During the 1990s he continued his intensive study of Balkan comparative religion, supplementing his reporting on the region with work as an editor for the Albanian Catholic Institute in San Francisco. He also completed missions in Bosnia-Hercegovina, Kosova, Croatia, and Slovenia for the International Federation of Journalists, the Council of Europe, the U.S. Agency for International Development (USAID), the International Crisis Group, the Soros Fund for an Open Society, the Friedrich Ebert Stiftung, the Konrad Adenauer Stiftung, and the U.S. Department of State.
In 1999, with the Kosova intervention, Mr. Schwartz retired from the San Francisco Chronicle and moved to the Balkans..
He wrote a weekly foreign affairs column for the Sarajevo daily Oslobođenje, a weekly opinion column in the Kosova newspaper Dita, and reportage for the Bosnian Islamic weekly, Ljiljan. In 2000, he published a book in Bosnian and English on Muslim identity and media issues in the Balkans, "A Dishonest 20th Century Comedy" (Forum of the Congress of Bosnian Muslim Intellectuals, Sarajevo).
He has returned to the Balkans at least once yearly since 2003.
He has been a student of Sufism since the late 1960s and an adherent of the Hanafi school of Islam since 1997.
Religion in Kosovo, International Crisis Group, Brussels/Washington/Kosova, 2001 (unsigned). (See www.crisisweb.org)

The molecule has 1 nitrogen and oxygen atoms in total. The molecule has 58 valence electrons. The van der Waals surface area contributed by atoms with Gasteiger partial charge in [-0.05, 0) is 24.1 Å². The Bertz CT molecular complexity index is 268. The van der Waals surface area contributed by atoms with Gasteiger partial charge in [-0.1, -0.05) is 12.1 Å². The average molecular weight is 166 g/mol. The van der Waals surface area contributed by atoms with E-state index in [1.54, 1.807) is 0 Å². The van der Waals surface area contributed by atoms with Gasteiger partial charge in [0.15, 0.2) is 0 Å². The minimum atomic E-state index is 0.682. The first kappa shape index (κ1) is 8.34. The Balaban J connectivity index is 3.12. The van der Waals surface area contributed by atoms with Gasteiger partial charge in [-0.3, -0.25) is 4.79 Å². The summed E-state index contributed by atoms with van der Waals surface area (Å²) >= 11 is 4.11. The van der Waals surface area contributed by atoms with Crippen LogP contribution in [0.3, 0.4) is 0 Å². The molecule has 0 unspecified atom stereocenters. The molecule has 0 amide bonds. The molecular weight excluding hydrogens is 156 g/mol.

Kosovo: Background to a War, Anthem Press, London, 2000, introduction by Christopher Hitchens. Includes a thorough description of Islam in Kosova. Described as "an interesting book by one of the few Westerners who knew Kosovo well before the war" by Timothy Garton Ash in The New York Review of Books, September 21, 2000, and has been put at the top of its list of recommended books on Kosova by the International Rescue Committee (see www.intrescom.org.) Also published in Albanian (Kosova: Prejardhja e Nji Lufte).
El Libro de Adem Kahriman, by Nedžad Ibrišimović, translated into Spanish with Antonio Saborit, Mexico City, Breve Fondo Editorial, 2000. By a Bosnian Muslim author. Honored as Book of the Year in Translation for 2000 by the Mexican daily Reforma.
Citations from Schwartz's work on Jewish-Muslim relations in the Balkans appear in Yugoslav Jewry: Aspects of Post-World War II and Post-Yugoslav Developments, by Ari Kerkkanen, Helsinki, Finnish Oriental Society, 2001 and Turkish Jewish Encounters, edited by Mehmet Tutuncu, Haarlem (Netherlands), SOTA, 2001.
Ëndërrimi në shqip/Dreaming in Albanian, Skopje/Shkup [Macedonia], Fakti, 2003.
Intellectuals and Assassins, London, Anthem Press, 2000.
From West to East: California and the Making of the American Mind, New York, The Free Press, Inc., 1998.
A Strange Silence: The Emergence of Democracy in Nicaragua, introduction by Víctor Alba, San Francisco, ICS Press, 1992.
Spanish Marxism vs. Soviet Communism: A History of the P.O.U.M. (with Víctor Alba), New Brunswick, Transaction Books, 1988.
The Transition: From Authoritarianism to Democracy in the Hispanic World, San Francisco, ICS Press, 1987 (Ed., with essays by Octavio Paz, Heberto Padilla, and others).
Brotherhood of the Sea: A History of the Sailors' Union of the Pacific, 1885-1985, New Brunswick, Transaction Books, 1986. (See www.sailors.org/history.html)
The founders of the Center for Islamic Pluralism were (affiliations for identification only):
CIP staff now includes:
In 2018, CIP has active groups and correspondents in 36 Muslim-majority countries and Muslim-minority communities.
© 2023 Center for Islamic Pluralism.